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Violence (rape, sexual abuse, commercial sexual exploitation, grooming, child abuse)

“Don’t Just Randomly Grab Someone’s Neck during Intercourse!”

Full Article Title: “Don’t Just Randomly Grab Someone’s Neck during Intercourse!” An Analysis of Internet Articles about Choking/Strangulation during Sex

Open Access: No


Sexual choking/strangulation has become prevalent among young U.S. adults, yet little is known about media articles that teach readers about choking. We conducted a content analysis of 27 Internet articles, examining how choking is described, information related to health risks and healthcare, and article accuracy. Most articles described choking in positive terms and indicated choking can be done safely or properly, even while acknowledging potential dangers. Only two articles indicated having undergone expert/medical review. Few gave information about signs that would warrant seeking healthcare. Sexuality professionals need to be aware of choking-related information and misinformation in online media articles.



“The present study extends the literature on sexual choking/strangulation by examining media articles as sources of information about this sexual practice. Most articles included at least some inaccurate information about choking and only two had undergone medical or expert review. This is unfortunate as there is a substantial literature related to the negative health outcomes of strangulation in other contexts…For example, greater frequency, intensity, and duration of strangulation has been associated with increased health risks” and “people who had been choked/strangled during sex were significantly more likely to report poorer mental health status.” None of the articles, moreover, “indicated that sexual choking is itself a form of strangulation…calling strangulation “choking” may minimize its impact on human health and relationships.” “Even when articles did provide mostly accurate information, they were often incomplete, omitting information about health risks associated with choking or when to seek healthcare.” “We were struck by the lack of specific suggestions related to consent.” Moreover, “some articles mentioned that people could die from being choked but proceeded to tell readers how to engage in choking ‘safely,’ ‘properly,’ or ‘responsibly.’ In this sense, they did not seem to grapple with the gravity of potentially killing one’s sexual partner, even though deaths via sexual strangulation (and especially deaths of women) are well documented…there was a sense that women’s lives and well-being were not valued. This was particularly apparent in a few articles that described women in misogynistic tones and seemed to taunt men about their masculinity and ability to dominate women.” “Often, it seemed that “safe” simply meant the person being choked would be unlikely to die. Yet, “not dying” seems like a shockingly low bar for sexual exploration. As women are disproportionately the ones choked, and thus at greater risk for being killed during sex (even if unintentionally), this further amplifies the idea that women’s lives are of less value than men and speaks to a long legacy of misogynistic belief systems…Overall, the articles conveyed a sense that choking/strangulation, and rough sex more generally, are normative standards that people (especially women) want, perhaps even secretly, and even if they don’t indicate wanting to be choked.”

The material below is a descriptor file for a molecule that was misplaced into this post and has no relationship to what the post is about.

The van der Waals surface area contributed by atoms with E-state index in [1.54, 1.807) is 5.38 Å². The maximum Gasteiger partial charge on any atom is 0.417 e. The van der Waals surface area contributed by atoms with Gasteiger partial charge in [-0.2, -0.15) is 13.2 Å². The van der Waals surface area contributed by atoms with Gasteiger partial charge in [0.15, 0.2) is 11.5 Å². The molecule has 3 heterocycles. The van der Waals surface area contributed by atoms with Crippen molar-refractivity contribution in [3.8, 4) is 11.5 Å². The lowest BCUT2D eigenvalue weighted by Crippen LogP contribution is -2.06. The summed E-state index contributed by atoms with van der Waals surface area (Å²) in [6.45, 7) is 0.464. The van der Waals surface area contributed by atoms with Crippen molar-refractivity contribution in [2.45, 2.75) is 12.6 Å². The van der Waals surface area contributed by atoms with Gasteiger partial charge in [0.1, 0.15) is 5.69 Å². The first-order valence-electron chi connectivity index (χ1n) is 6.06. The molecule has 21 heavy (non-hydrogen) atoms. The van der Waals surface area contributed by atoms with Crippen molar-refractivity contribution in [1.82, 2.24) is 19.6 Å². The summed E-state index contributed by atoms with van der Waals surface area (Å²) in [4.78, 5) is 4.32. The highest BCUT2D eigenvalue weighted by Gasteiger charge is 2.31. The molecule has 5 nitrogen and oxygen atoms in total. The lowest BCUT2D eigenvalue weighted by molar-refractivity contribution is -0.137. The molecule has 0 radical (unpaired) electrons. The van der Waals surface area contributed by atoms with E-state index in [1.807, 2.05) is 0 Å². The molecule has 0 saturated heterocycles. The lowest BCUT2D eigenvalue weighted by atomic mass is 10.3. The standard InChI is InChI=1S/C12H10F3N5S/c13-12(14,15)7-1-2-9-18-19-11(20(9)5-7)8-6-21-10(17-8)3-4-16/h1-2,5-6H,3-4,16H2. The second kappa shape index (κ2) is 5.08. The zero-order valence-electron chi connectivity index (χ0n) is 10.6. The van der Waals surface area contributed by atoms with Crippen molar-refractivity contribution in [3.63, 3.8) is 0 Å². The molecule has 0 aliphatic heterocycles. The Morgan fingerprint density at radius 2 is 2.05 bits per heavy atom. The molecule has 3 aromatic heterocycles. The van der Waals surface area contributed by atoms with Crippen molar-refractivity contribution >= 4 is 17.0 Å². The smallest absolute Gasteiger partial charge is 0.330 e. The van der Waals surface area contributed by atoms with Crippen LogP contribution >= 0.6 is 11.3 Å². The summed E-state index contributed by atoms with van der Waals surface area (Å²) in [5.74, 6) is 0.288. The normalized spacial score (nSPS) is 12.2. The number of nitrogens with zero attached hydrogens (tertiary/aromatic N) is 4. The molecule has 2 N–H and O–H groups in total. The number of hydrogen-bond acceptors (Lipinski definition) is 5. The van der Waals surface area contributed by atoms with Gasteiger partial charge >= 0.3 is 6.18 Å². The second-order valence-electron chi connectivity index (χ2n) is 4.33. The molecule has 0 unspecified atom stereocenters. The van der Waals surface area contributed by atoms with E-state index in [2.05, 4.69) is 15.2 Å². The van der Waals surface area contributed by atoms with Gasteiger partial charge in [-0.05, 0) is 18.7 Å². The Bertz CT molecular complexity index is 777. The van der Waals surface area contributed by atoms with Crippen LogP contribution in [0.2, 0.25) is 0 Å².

Herbenick, D., Patterson, C., Khan, S., Voorheis, Sullivan, A., Wright, P., & Keene, S. (2022). “Don’t Just Randomly Grab Someone’s Neck during Intercourse!” An Analysis of Internet Articles about Choking/Strangulation during Sex. Journal of Sex & Marital Therapy, 49(1), 41-55.